Madame de Staël on “The Robbers”
See here! See here!
The laws of the world have become mere dice-play;
The bonds of Nature are torn asunder.
The Demon of Discord has broken loose
And stalks about triumphant!
My newest book has arrived and I am pleased! The 1799 Render translation of Schiller’s first drama, “Die Räuber” ( published in 1781; first translated as The Robbers in 1792). At two hundred and nine years of age, the volume is a beauty! Bound in contemporary green calf, its spine is richly decorated and lettered in gilt (title and author vibrant!), its boards distinctively bordered in gilt and blind, with green marbled edges and end-papers, pages clean and bright, and a handsome frontispiece by Nagle!
Just hold an old book in your hand. Listen! It will whisper to you of ages past, if only you have the heart to hear!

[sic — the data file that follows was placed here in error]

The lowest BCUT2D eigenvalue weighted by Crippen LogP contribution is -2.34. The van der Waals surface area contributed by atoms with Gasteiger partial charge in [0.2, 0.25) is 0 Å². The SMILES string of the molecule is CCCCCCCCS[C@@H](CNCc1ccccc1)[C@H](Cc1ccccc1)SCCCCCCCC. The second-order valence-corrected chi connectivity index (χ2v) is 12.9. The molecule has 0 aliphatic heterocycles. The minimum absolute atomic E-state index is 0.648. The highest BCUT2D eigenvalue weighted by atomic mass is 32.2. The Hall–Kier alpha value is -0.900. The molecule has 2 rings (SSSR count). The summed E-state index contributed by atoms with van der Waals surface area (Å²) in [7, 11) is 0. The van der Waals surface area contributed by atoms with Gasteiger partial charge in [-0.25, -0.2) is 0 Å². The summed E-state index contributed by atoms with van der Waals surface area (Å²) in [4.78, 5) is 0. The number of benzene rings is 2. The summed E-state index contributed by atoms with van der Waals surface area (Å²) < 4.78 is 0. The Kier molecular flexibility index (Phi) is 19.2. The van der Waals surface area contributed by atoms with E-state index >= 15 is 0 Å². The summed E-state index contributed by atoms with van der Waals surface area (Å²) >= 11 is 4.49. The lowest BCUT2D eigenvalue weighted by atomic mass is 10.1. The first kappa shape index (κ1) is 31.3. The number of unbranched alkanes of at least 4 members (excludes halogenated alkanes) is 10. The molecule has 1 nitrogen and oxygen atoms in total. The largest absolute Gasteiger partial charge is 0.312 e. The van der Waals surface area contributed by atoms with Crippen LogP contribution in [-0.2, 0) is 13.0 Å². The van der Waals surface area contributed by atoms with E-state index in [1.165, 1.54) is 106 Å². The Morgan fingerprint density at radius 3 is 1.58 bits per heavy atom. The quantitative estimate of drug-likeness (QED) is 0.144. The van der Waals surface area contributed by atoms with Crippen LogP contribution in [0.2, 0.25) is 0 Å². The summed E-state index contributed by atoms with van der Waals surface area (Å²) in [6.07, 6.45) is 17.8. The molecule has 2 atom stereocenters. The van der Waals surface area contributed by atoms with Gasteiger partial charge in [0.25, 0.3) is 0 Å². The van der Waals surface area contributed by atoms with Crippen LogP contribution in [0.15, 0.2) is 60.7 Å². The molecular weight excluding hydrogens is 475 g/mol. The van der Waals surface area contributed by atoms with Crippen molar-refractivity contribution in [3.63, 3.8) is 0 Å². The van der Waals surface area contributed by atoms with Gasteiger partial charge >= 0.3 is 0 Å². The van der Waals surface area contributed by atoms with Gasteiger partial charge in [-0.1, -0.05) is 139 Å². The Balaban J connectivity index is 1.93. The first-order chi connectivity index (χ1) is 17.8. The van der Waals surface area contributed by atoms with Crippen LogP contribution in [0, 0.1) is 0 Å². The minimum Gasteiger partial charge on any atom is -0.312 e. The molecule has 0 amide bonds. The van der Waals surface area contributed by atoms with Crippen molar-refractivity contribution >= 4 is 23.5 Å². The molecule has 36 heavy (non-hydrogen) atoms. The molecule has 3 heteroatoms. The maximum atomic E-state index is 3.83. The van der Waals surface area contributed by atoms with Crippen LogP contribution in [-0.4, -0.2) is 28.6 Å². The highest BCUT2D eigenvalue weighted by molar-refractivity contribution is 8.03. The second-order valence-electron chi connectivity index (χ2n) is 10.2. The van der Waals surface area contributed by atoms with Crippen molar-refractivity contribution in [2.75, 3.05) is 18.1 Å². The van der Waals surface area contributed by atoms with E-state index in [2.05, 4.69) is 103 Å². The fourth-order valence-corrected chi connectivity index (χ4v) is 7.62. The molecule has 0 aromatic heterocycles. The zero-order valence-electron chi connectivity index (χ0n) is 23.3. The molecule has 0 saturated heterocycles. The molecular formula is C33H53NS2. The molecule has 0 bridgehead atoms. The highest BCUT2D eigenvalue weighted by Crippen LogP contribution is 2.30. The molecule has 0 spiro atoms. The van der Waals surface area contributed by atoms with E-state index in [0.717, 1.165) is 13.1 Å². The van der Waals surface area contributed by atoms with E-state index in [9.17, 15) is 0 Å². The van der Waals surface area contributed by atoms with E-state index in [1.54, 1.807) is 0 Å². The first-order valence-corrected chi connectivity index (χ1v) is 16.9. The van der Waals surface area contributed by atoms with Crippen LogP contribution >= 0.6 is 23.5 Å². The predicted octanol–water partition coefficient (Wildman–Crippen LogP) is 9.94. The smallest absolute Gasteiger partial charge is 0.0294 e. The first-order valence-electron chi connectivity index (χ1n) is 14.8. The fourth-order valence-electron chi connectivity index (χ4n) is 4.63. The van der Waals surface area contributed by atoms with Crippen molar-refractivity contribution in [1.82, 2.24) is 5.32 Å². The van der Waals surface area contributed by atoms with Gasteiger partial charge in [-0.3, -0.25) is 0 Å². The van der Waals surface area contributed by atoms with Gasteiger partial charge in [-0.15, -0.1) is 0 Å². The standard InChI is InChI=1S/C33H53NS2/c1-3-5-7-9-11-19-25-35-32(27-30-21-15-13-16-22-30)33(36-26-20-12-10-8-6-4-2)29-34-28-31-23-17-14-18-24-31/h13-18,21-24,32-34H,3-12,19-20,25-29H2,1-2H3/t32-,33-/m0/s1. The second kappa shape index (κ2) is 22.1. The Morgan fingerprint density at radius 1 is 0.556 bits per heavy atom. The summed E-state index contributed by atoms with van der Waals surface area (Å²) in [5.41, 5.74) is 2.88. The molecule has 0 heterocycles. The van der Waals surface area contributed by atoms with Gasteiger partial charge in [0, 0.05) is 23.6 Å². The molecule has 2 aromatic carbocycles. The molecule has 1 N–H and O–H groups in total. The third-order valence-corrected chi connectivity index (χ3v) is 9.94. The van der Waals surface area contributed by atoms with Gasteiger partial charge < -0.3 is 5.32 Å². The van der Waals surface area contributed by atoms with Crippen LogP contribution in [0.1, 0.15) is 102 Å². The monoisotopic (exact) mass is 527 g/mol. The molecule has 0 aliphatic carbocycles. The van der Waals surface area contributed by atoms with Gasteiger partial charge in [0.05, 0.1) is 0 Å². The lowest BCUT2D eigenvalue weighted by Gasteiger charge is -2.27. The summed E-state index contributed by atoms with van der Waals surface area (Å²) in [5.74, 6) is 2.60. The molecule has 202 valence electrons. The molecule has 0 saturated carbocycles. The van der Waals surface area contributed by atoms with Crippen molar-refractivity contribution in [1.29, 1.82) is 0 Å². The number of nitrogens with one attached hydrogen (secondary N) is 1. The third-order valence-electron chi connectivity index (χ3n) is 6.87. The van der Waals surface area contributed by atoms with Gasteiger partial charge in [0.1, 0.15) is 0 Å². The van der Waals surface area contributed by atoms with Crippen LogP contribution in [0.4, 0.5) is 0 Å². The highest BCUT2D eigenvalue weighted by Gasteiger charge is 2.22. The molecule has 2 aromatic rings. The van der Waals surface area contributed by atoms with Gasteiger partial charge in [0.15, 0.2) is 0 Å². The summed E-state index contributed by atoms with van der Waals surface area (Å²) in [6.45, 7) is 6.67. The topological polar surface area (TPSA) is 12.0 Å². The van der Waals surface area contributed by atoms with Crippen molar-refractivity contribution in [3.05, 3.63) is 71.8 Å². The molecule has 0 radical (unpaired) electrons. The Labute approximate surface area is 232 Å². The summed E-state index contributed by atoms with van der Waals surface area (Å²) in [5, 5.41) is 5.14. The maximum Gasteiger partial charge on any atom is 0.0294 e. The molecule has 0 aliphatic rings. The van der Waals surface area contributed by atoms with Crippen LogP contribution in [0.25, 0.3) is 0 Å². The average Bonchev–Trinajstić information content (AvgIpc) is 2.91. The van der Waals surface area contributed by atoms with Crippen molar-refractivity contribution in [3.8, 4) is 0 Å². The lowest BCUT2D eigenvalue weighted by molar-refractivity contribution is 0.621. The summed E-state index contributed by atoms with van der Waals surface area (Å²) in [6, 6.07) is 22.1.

But now, Comments from another antique source … DE L’ALLEMAGNE – “Germany” by Madame Germaine de Staél-Holstein (published 1810, the 1813 John Murray translation).
Schiller, in his earliest youth, possessed a fervour of genius, a kind of intoxication of sentiment, which misguided him. The “Conspiracy of Fiesco,” “Intrigue and Love,” and , lastly, “The Robbers,” all which have been performed in the French theatre, are works which the principle of art, as well as those of morality, may condemn; but from the age of five and twenty, his writings were pure and severe. The education of life depraves the frivolous, but perfects the reflecting mind.